(guest post by Keaton Smith)
American homeowners annually spend anywhere from thousands of dollars to tens of thousands to build new decks, fix older ones and enhance the livability of outdoor areas.
However, all the renovations have at least one thing in common despite the price tag—the desire for long-lasting, quality results.
For some, this means working with contractors to specify the latest low-maintenance composite deck boards from the wide selection of colors and wood-grain patterns. In other instances, real hardwood decking is the preference among homeowners who relish the natural beauty, durability and hardness of Ipe, Cumaru and Batu decking, as well as the natural resistance to decay, rotting, termites and bugs.
But, no matter the material, nearly every deck requires some form of maintenance to prevent algae and fungus growth, as well as the inevitable discoloring that accompanies age.
As a result, hardwood decks that are exposed to a year-long assault of sunlight and humidity should be stained every year or two depending on the wear, tear and discoloration. One simple test that can easily be performed by just about anyone involves splashing water onto the decking surface. If the water beads up, it can probably go another year without staining. But, if the water soaks into the wood, then it’s definitely time to add another coat.
Now, the real challenge—selecting the right stain from the hundreds of oil- and water-based mixtures delineated by the seemingly unending variety of transparent, semitransparent, semisolid, and solid options. This is on top of the protective, longevity, application and coverage qualities that vary among all the different products.
While many water-based stains claim to last for years and often dry quicker with less odor, most just don’t offer the UV protection provided by many high-quality, oil-based stains.
Additional considerations surround the numerous quality and performance differences that exist among leading oil-based stain brands. In most cases, this starts with the very composition of the stain itself and then extends to the multiple assortment of UV blockers, pigments, dyes, fungicide, and oils included in today’s products.
For example, many of the oils commonly used in wood stains tend to change color over time. Some even harbor mildew and mold, such as linseed oil, which can lead to the wood turning black or discolored. In fact, the only reason these oils are used by some companies is because they lower the product’s cost, no matter the inferior results.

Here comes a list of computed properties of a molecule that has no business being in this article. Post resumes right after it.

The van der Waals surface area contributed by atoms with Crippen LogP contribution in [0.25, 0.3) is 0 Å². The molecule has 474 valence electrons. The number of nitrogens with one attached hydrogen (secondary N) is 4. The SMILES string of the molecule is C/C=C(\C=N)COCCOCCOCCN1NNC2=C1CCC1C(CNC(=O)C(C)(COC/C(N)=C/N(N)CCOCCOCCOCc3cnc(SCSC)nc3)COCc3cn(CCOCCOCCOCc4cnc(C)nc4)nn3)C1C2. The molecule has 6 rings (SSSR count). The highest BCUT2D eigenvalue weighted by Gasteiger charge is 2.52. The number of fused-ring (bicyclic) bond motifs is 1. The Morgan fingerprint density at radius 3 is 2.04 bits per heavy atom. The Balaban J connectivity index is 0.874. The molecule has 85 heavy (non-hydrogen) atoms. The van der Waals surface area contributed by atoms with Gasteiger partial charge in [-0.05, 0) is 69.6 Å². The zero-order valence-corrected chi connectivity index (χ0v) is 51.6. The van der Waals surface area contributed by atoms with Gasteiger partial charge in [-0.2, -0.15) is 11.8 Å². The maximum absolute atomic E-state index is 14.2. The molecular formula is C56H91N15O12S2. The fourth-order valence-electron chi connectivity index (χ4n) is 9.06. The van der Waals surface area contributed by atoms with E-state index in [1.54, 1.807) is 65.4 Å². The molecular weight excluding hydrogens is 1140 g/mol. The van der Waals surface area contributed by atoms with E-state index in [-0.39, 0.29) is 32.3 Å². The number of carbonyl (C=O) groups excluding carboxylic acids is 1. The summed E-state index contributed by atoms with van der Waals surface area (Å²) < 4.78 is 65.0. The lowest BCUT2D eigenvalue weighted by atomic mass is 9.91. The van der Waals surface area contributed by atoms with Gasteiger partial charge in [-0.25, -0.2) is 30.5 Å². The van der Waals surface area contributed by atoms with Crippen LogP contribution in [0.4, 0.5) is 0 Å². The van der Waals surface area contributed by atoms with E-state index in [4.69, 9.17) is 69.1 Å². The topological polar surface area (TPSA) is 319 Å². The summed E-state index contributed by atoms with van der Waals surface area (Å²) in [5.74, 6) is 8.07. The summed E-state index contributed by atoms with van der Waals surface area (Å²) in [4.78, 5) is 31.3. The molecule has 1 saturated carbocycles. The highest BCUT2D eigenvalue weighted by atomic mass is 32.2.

When it comes to the choice of oils, Polymerized Tung Oil has proven its ability to preserve wood and outperform other products, although many users are turned off by the lengthy amount of time it takes to dry. However, some manufacturers have actually overcome this problem through the addition of high-quality drying and hardening agents that have drastically reduced the time to dry from weeks to days. Plus, another advantage that makes Polymerized Tung Oil worth the wait involves the long-lasting capacity to retain color over time, while naturally resisting mildew and mold.
As for the dyes and pigments used in most stains, trans-oxide pigments are commonly viewed as the more color-stable of the two, which results in the stain maintaining its original color longer than those that contain dyes or solid pigments. Builders should note that stains containing trans-oxide pigments are not cheap and often bear a higher price.
In addition, builders should never purchase a wood stain without considering the wide range of ingredients. American-made fungicides, UV blockers and trans-oxide pigments generally combine to better resist water, acid and fading, while also actively increasing the wood’s ability to resist cracking or warping, enhance stability, and showcase the wood’s natural luster and beauty. It should also be noted that the highest quality stains use the same UV blockers found in automotive paints, which is another reason these higher-end products tend to cost more, but produce higher-quality results.
Another advantage of certain high-end stain/sealers are their ease of use. That’s because there’s no need to strip or sand the previous coat before their application, and the best products produce lower amounts of VOCs (Volatile Organic Compounds) to ensure user- and environmentally-friendly results.
There’s far more to the selection of wood stain than price. In most cases, the components and ingredients vary significantly, while playing an integral role in the wood’s weathering and the homeowner’s long-term satisfaction—all extremely important considerations throughout the buying process.
Author bio: Keaton Smith is Nova USA Wood Products’ ExoShield Product Manager. For more information, visit www.novausawood.com